|Sprint Review||The development team stays on track in real time and mitigates risks as they arise. GitLab provides burndown charts for milestones, allowing the team to visualize the work scoped in the current sprint "burning down" as it is being completed. Toward the end of the sprint, the development team demos completed features to various stakeholders. With GitLab, this process is made simple using Review Apps so that code can be demoed prior to being pushed to staging or production environments. Review Apps and CI/CD features are integrated with the merge request itself, creating a collaborative hub and a place for peer reviews. These same tools are useful for Developers and QA roles to maintain software quality, whether through automated testing with CI/CD, or manual testing in a Review App environment.|
|Sprint Retrospective||Sprint Retrospectives look back at the previous sprint asking questions such as "what went right," " what could have gone better," and "what will we do different next time?" In GitLab, teams will use the milestone and the issue board to review the previous sprint. Discussions are often added to merge requests for future referencability. Retrospective notes may be entered as a page in the GitLab Wiki.|
|Scrum Artifact||Scrum in GitLab|
|Product Backlog||The product or business owners typically create these user stories to reflect the needs of the business and customers. They are prioritized in a product backlog to capture urgency and desired order of development. The product owner communicates with stakeholders to determine the priorities and constantly refines the backlog. In GitLab, dynamically generated issue lists can be viewed to track backlogs. Labels are created and assigned to individual issues, which then enables filtering of issue lists by a single label or multiple labels. Labels can also be prioritized to assist in ordering the issues in those lists.|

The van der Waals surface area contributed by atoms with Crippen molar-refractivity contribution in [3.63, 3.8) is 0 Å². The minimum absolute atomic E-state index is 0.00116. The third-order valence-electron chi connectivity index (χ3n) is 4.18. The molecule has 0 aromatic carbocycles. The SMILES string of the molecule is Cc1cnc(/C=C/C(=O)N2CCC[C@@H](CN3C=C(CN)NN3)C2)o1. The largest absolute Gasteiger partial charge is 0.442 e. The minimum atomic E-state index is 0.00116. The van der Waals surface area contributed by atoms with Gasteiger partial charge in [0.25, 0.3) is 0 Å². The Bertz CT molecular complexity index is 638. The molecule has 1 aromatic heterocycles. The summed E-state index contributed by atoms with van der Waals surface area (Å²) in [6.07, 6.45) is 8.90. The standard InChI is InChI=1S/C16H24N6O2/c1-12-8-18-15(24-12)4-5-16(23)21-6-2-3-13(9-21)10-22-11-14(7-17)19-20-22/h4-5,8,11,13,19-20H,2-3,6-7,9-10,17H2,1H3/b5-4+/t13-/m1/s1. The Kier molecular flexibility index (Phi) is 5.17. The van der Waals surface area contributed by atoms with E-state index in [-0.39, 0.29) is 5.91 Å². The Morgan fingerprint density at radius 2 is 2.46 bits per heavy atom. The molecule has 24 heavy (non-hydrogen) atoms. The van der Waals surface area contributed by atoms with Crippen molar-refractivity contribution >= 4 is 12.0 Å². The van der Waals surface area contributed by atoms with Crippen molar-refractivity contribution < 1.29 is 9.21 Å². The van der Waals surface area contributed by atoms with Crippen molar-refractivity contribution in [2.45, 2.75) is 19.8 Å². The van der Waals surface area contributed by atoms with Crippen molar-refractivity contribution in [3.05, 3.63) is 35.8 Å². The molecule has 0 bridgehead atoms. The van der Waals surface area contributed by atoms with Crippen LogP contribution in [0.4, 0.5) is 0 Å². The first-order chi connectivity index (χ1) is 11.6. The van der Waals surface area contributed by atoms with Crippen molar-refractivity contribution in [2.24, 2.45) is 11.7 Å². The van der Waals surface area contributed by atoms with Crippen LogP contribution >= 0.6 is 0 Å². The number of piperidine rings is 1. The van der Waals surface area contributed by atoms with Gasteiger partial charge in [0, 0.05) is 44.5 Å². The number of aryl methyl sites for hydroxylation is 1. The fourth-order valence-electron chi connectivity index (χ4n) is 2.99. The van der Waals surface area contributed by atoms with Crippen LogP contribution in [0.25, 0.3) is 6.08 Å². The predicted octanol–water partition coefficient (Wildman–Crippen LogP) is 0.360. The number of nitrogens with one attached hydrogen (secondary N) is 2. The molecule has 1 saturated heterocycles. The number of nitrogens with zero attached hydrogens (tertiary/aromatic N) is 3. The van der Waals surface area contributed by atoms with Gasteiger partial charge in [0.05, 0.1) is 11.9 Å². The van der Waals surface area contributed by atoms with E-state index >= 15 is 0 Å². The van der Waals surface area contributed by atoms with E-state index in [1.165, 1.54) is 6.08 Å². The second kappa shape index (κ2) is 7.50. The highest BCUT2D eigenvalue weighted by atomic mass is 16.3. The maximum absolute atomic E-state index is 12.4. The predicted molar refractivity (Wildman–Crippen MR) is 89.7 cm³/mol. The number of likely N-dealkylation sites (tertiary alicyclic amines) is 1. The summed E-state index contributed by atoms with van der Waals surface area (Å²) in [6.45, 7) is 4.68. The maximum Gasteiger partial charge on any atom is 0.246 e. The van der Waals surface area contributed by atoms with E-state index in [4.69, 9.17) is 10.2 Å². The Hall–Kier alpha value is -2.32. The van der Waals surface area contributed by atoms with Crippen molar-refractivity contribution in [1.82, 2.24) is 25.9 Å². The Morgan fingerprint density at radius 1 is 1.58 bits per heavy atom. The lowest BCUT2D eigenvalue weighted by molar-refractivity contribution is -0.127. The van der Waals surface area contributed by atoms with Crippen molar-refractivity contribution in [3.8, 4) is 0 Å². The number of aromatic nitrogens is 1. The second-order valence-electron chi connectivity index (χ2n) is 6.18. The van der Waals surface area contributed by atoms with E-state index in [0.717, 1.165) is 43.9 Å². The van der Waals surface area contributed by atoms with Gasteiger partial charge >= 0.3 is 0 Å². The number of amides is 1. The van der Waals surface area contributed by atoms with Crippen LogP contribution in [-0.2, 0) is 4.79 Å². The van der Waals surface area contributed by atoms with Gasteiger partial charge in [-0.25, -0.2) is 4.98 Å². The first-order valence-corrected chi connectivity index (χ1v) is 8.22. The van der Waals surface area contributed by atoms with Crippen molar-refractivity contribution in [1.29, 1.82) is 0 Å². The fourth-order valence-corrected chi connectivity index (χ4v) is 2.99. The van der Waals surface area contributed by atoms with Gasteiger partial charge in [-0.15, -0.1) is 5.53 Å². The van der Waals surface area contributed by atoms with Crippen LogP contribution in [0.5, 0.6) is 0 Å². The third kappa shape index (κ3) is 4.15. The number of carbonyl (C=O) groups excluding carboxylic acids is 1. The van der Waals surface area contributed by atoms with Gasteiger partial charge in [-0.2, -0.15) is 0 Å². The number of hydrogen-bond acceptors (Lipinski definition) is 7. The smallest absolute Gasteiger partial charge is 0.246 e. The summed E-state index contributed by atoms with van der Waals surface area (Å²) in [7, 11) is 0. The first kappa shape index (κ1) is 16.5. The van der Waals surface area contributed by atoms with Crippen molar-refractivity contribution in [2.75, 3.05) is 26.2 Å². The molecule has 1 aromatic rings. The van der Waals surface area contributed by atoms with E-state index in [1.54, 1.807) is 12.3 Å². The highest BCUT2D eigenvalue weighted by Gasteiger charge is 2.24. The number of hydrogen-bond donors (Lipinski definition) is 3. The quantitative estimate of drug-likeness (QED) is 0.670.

|Sprint Backlog||In Agile, you often start with a user story that captures a single feature that delivers business value for users. In GitLab, a single issue within a project serves this purpose.|
Kanban is a software delivery approach based on the lean manufacturing principles of visualizing work in order to manage the 'work in proceess' (WIP) and reduce non value activities and waste. The goal of Kanban is to focus on flow of value and allow a team to quickly re-prioritize work based on customer demand.
|Kanban Artifact||Kanban in GitLab|
|Kanban Board||In GitLab, issue boards can easily be configured to support Kanban delivery practices. The key is to pay close attention to the capacity of the team in each stage of the work and to leverage the issue weights of all the issues in process at any point in time.|
SAFe is a Scaled Agile Framework provided by Scaled Agile Inc. It is an enterprise-level framework in which work moves through the portfolio, program and team in an orderly, hierarchical way, providing suggested metrics and best practices in each area.
GitLab Enterprise edition can integrate directly with Atlassian Jira. When using Jira for issue management, Jira remains the system of record for agile user story management. GitLab branch, commit and merge request data can then be shared back to the Jira Development Panel via the integration. Workflow automation can be triggered by including a Jira issue ID and state in a GitLab commit message, which then could transition a Jira issue to a closed state.